If you wanted to feel like you were in high school again circa 1994 Seattle, then Music Hall of Williamsburg last night was the place to be. Filled with flannels tied around waists, home bleached hair, and an air of teenage angst, I was not prepared for the debauchery that was to ensue. The night’s bill featured Honduras, White Reaper, and headliners Twin Peaks.
After being asked to buy a teenage girl beer (and cue feeling old), Brooklyn band Honduraskicked off the show after just playing there the night before opening for Blur (kind of a big deal). After coming across their latest releases (Morality Cuts and Break), I was pretty stoked to see them. The good music, I was prepared for; the dance inducing quality to their live performance, I wasn’t. Their latest single, “Paralyzed“, was personally one of my favorites, and definitely has me looking forward to the release of Rituals in June.
With the drunk getting drunker and the kids getting rowdier, White Reaper, in all their glory, took the stage next. Hailing from Louisville, Kentucky, denim jackets in tow, the bands instrumental insanity and incomparable stage presence immediately made me a fan. Besides the sheer weight of the actual talent, the charismatic hype-beasts that were the bassist and keys player, was what really got the crowd all riled up. Pushing one another, jumping around stage, crowd surfing, and even carrying the other on their shoulders, White Repear hands down has the most fun on stage out of any band I’ve seen live (and that’s a lot of freaking bands). Checking out their music, extremely reccommended. Seeing them live, a mere necessity.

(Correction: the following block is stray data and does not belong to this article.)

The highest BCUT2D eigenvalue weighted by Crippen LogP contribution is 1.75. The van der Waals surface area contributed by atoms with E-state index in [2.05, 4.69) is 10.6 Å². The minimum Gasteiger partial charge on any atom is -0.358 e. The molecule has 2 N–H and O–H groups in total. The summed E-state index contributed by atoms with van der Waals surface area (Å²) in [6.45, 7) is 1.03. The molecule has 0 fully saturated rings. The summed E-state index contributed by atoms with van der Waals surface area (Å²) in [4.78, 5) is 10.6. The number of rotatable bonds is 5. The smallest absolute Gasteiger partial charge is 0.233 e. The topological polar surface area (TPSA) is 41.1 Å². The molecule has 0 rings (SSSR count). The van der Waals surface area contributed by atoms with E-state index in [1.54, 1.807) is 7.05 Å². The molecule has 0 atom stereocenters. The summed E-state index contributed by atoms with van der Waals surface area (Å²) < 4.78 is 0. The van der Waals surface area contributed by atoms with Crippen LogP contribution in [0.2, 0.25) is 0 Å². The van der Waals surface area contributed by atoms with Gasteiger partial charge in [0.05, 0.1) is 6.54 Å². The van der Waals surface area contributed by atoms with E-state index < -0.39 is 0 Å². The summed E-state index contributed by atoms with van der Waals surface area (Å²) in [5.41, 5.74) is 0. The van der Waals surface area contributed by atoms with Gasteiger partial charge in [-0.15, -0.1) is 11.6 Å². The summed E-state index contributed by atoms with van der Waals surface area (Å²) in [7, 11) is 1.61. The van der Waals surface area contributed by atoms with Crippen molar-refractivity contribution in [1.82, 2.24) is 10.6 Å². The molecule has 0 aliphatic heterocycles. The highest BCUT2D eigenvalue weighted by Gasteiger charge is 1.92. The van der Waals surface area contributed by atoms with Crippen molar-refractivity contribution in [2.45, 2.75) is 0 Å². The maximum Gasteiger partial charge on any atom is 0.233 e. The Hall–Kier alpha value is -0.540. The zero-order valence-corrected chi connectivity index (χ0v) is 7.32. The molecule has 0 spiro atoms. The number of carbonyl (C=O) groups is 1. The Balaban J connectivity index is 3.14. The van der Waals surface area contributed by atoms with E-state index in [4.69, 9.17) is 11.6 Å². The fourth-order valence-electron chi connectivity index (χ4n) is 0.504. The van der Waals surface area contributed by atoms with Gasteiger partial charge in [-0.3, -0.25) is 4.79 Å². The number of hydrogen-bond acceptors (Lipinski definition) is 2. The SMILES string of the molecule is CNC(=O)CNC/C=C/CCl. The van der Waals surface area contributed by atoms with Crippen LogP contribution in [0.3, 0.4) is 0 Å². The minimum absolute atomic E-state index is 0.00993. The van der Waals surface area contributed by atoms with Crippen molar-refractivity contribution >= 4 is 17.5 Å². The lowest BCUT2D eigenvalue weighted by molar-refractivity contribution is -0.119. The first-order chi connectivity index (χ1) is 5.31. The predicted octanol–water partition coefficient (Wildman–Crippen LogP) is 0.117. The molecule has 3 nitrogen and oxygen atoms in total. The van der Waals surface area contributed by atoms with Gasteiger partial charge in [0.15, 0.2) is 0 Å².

Deeper into the dark of the night, but mostly into beers, the Chi-town boys came out looking to get rowdy – and rowdy they did. With a spray painted anarchy backdrop, and not giving any fucks but playing the shit out of their music (sorry, I couldn’t explain it without cursing), Twin Peaks hosted a floor of uninterrupted crowd surfing (to a point where people were starting to get on stage), head banging (mostly done by me), and moshing (as hard as 16-year-olds possibly could). While most of their set were crowd favorites, it was some of their new stuff that they played that really caught my ear. There is no lack of truth in their talent, their youth, and apparently their dance moves – so taking a huge liking to the new sounds was not a surprise. I think the real value in Twin Peaks, if it’s just listening to their music or seeing them live, is the moment they create for you – taking you to that place where you don’t, and shouldn’t, give a fuck. Just do you, and do it hard.